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WCVB – Boston


Aided by favorable state tax policies, the growing life sciences sector in Massachusetts now features 132,000 jobs and a new report predicts another 42,000 new jobs will come online in the industry over the next decade.

The report also warns that demand for talent continues to outpace supply in Massachusetts and recommends “reinvigorated recruitment and retention approaches,” noting rapid growth in computing and information technology jobs to support the sector, according to the Massachusetts Biotechnology Education Foundation’s 2023 Massachusetts Life Sciences Employment Outlook.

Since 2019, Massachusetts has grown its life science employment base by 14.6 percent, compared to 9.4 percent growth nationally, the report said. Looking ahead, more than 8,500 of the projected new jobs will be scientists, about 7,000 will be management positions, and computing and IT jobs are projected to account for more than 5,300 new jobs over the next decade.

Beacon Hill has long embraced special policies to support the innovative sector. For instance, the Massachusetts Life Sciences Center announced $24.4 million in tax incentive awards to 43 life sciences companies, with the expectation that nearly 1,600 new jobs will be created.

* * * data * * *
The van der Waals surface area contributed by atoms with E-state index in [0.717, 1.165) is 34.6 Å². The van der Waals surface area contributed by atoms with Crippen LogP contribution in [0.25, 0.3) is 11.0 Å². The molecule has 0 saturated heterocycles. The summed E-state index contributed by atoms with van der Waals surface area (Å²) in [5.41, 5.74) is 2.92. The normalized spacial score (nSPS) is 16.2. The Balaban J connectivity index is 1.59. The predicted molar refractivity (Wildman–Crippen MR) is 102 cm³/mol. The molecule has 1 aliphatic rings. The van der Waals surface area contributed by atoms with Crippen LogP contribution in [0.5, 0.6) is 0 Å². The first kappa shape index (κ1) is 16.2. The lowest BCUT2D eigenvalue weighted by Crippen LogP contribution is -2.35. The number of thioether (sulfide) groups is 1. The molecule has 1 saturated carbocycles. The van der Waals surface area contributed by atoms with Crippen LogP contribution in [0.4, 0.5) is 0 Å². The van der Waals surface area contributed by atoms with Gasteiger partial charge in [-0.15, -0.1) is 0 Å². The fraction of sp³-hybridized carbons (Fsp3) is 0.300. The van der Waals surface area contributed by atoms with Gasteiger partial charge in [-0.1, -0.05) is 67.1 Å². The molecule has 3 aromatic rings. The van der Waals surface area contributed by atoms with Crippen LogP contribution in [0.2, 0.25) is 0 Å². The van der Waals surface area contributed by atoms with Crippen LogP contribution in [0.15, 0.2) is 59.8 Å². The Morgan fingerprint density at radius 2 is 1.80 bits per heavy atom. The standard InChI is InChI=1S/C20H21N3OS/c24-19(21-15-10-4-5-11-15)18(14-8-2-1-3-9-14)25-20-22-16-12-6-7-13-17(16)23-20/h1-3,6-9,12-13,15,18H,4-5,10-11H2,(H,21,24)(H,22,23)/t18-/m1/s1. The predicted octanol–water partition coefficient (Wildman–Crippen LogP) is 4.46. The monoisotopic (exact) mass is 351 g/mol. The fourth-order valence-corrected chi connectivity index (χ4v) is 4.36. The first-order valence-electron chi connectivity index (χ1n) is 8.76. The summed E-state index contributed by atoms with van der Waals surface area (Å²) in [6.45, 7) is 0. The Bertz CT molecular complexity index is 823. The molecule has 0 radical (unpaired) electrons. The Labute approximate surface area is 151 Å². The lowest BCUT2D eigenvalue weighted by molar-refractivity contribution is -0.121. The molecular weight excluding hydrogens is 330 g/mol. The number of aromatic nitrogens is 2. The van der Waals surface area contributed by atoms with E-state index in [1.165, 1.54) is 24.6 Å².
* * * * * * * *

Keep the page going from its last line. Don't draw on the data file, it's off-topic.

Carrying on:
The BIO International Convention will be held in Boston next week and life sciences supporters are rolling out announcements ahead of that. The center hopes to pull meeting attendees to its Massachusetts Pavilion at the Boston Convention and Exhibition Center.

Last week, the Massachusetts Biotechnology Council announced plans to launch a nonprofit to link underrepresented populations and individuals with life sciences training pathways and employer connections. Bioversity will operate a 4,000-square-foot workforce training center in Dorchester at the Southline Boston development on the site of the old Boston Globe headquarters.

MassBioEd is holding its 8th Annual Life Sciences Workforce Conference Wednesday at UMass Boston.

See original article at WCVB.